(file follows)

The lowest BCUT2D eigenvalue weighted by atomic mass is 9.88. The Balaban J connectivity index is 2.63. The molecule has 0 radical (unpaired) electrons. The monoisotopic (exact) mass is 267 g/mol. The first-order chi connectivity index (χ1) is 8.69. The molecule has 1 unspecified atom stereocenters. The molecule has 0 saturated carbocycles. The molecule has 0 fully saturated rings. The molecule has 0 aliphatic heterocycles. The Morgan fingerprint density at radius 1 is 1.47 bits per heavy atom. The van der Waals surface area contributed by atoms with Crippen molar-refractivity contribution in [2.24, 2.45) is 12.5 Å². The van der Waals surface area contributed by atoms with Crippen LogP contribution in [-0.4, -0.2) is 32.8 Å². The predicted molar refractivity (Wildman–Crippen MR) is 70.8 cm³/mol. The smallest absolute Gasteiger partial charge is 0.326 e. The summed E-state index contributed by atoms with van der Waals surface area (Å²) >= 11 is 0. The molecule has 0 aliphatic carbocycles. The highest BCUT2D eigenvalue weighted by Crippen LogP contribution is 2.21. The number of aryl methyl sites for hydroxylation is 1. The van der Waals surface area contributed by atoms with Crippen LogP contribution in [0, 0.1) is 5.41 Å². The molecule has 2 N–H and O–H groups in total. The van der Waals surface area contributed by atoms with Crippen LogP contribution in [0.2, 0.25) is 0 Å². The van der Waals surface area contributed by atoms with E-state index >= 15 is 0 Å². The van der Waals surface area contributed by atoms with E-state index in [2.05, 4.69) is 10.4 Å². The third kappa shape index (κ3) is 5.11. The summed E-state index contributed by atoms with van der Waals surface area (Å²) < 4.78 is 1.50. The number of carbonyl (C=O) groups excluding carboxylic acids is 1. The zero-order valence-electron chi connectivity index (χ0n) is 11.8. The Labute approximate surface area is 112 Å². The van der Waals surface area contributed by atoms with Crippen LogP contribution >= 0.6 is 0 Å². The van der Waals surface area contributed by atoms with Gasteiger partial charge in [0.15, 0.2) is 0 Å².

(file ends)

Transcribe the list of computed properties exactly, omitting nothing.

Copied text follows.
The lowest BCUT2D eigenvalue weighted by atomic mass is 9.88. The Balaban J connectivity index is 2.63. The molecule has 0 radical (unpaired) electrons. The monoisotopic (exact) mass is 267 g/mol. The first-order chi connectivity index (χ1) is 8.69. The molecule has 1 unspecified atom stereocenters. The molecule has 0 saturated carbocycles. The molecule has 0 fully saturated rings. The molecule has 0 aliphatic heterocycles. The Morgan fingerprint density at radius 1 is 1.47 bits per heavy atom. The van der Waals surface area contributed by atoms with Crippen molar-refractivity contribution in [2.24, 2.45) is 12.5 Å². The van der Waals surface area contributed by atoms with Crippen LogP contribution in [-0.4, -0.2) is 32.8 Å². The predicted molar refractivity (Wildman–Crippen MR) is 70.8 cm³/mol. The smallest absolute Gasteiger partial charge is 0.326 e. The summed E-state index contributed by atoms with van der Waals surface area (Å²) >= 11 is 0. The molecule has 0 aliphatic carbocycles. The highest BCUT2D eigenvalue weighted by Crippen LogP contribution is 2.21. The number of aryl methyl sites for hydroxylation is 1. The van der Waals surface area contributed by atoms with Crippen LogP contribution in [0, 0.1) is 5.41 Å². The molecule has 2 N–H and O–H groups in total. The van der Waals surface area contributed by atoms with Crippen LogP contribution in [0.2, 0.25) is 0 Å². The van der Waals surface area contributed by atoms with E-state index >= 15 is 0 Å². The van der Waals surface area contributed by atoms with E-state index in [2.05, 4.69) is 10.4 Å². The third kappa shape index (κ3) is 5.11. The summed E-state index contributed by atoms with van der Waals surface area (Å²) < 4.78 is 1.50. The number of carbonyl (C=O) groups excluding carboxylic acids is 1. The zero-order valence-electron chi connectivity index (χ0n) is 11.8. The Labute approximate surface area is 112 Å². The van der Waals surface area contributed by atoms with Crippen LogP contribution >= 0.6 is 0 Å². The van der Waals surface area contributed by atoms with Gasteiger partial charge in [0.15, 0.2) is 0 Å².